Fighting Fear

Confronting phobias and other fears

Agoraphobia and the Fear of Brooklyn

2+2=5

The term agoraphobia originally meant fear of the marketplace, or open spaces, in general. It has come now to be used more loosely to refer to people who avoid, or feel uncomfortable in a variety of places, including, for example, bridges, tunnels, restaurants, airplanes and elevators. There is an overlap between agoraphobia and panic disorder. In fact, it is the fear some phobics have that they may have a panic attack suddenly and be unable to escape that makes these places threatening. Elevators and airplanes represent a physical restraint. Phobics can’t escape physically if they are trapped in a stuck elevator or on an airplane in mid-flight. The other places they avoid seem to trap them also because of social constraints. They feel they cannot without embarrassing themselves leave a restaurant in which they are eating with others, or leave from a theater where they are sitting in the middle of a row, or from church, or even from a conversation with someone in the back yard. Other places are scary because the exits may not be immediately apparent or accessible: shopping malls, arenas, highways, and so on. It is usual for someone suffering from panic disorder and agoraphobia to avoid many of these places. Sometimes, the fear spreads quickly and with devastating effect, so that the whole outside world is off-limits. I have made home visits to agoraphobic patients who have not been out of their house for twenty years. The treatment of agoraphobia is directed to the patients learning two things: that they are not really trapped, even in an airplane and that the panic attack, no matter how severe cannot cause them to lose control and do something dangerous or embarrassing.

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But there are other places that phobics avoid for their own particular reasons:

1 Some phobics report that they feel uncomfortable outside of a perimeter, usually centered on their homes. They are still afraid primarily of having a panic attack, but, for some reason, the further they are away from home, the more they feel in danger. Sometimes, the perimeter is not symmetrical. It is possible to go further north than south, or in some other direction. This always has to do with one place being more familiar and, therefore, safe. Sometimes, someone with a perimeter can go a considerable distance, perhaps even on an airplane if it is to a place that person has visited frequently.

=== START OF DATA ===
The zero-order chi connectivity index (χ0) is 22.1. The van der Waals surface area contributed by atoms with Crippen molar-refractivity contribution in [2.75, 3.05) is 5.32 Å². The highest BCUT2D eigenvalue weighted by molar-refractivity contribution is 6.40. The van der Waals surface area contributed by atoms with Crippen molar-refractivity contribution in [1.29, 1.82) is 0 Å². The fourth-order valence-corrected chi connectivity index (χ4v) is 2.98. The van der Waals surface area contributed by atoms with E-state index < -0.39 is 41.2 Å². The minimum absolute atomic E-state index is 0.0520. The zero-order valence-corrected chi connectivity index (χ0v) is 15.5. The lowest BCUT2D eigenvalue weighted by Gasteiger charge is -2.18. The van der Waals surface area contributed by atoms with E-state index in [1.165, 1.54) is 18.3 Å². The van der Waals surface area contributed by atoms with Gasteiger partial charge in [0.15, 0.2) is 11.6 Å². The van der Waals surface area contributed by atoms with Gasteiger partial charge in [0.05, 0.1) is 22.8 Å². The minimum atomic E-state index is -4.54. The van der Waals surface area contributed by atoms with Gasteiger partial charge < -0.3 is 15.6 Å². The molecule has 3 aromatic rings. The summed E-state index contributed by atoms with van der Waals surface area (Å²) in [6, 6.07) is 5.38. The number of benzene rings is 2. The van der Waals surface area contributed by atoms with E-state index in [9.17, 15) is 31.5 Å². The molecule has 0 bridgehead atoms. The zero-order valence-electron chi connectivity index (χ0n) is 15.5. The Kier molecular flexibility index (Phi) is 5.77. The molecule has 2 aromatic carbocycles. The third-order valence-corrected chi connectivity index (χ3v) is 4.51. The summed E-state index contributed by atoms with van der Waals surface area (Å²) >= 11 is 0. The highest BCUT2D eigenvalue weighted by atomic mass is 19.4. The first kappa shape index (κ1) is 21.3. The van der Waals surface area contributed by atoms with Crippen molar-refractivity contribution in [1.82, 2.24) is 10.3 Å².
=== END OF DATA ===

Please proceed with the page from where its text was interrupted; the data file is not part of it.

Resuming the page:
2. Some people are afraid of heights, particularly open windows or a terrace high up in a building. Or a subway platform. The underlying fear is similar to that experienced in a panic attack; the fear of loss of control. The phobic person feels he/she will fall or, possibly, jump from these dangerous places.

3. Commonly, places are avoided simply because the phobic person has had a panic attack there previously. The difference between one place and another seems arbitrary and idiosyncratic, even peculiar. One bridge and not another. One restaurant and not another. Even one stretch of road, and not another. Sometimes it is not a place at all, but some other ordinary aspect of life. Some people get panicky in bright sunlight, or, more commonly, at dusk. They don’t know why. But it is a self-fulfilling prophecy. They get panicky there because they expect to get panicky there.

 

   Another patient:    Me: How come you always get panicky on Thursday and never Tuesday?

                                      Patient:  BECAUSE IT’S THURSDAY!

Another patient: “I was in this car with my friend, in the backseat. I was eating a ham sandwich. We were going to Brooklyn.The ride was very bumpy, and I started to choke. Now, I won’t go to Brooklyn anymore.”

“WHAT?” I said, mentally stamping my feet. “What do you mean? In the first place, just because you choked once, it doesn’t mean it’s ever going to happen again. It never happened before did it? Besides, I can see you not wanting to eat in the backseat again. I can even imagine you avoiding ham sandwiches; but Brooklyn?”

“That’s the way I see it.”

I had another patient who used to get up in the middle of night to check to see if the sky was overcast, not always easy to do. If the sky was overcast, he had to leave his apartment and spend the rest of the night in a diner. If the sky was clear, he went back to sleep.”

I couldn’t understand him either. (c) Fredric Neuman 2012 Follow Dr. Neuman's blog at fredricneumanmd.com/blog

 

Fredric Neuman, M.D. is the Director of the Anxiety and Phobia Center at White Plains Hospital.

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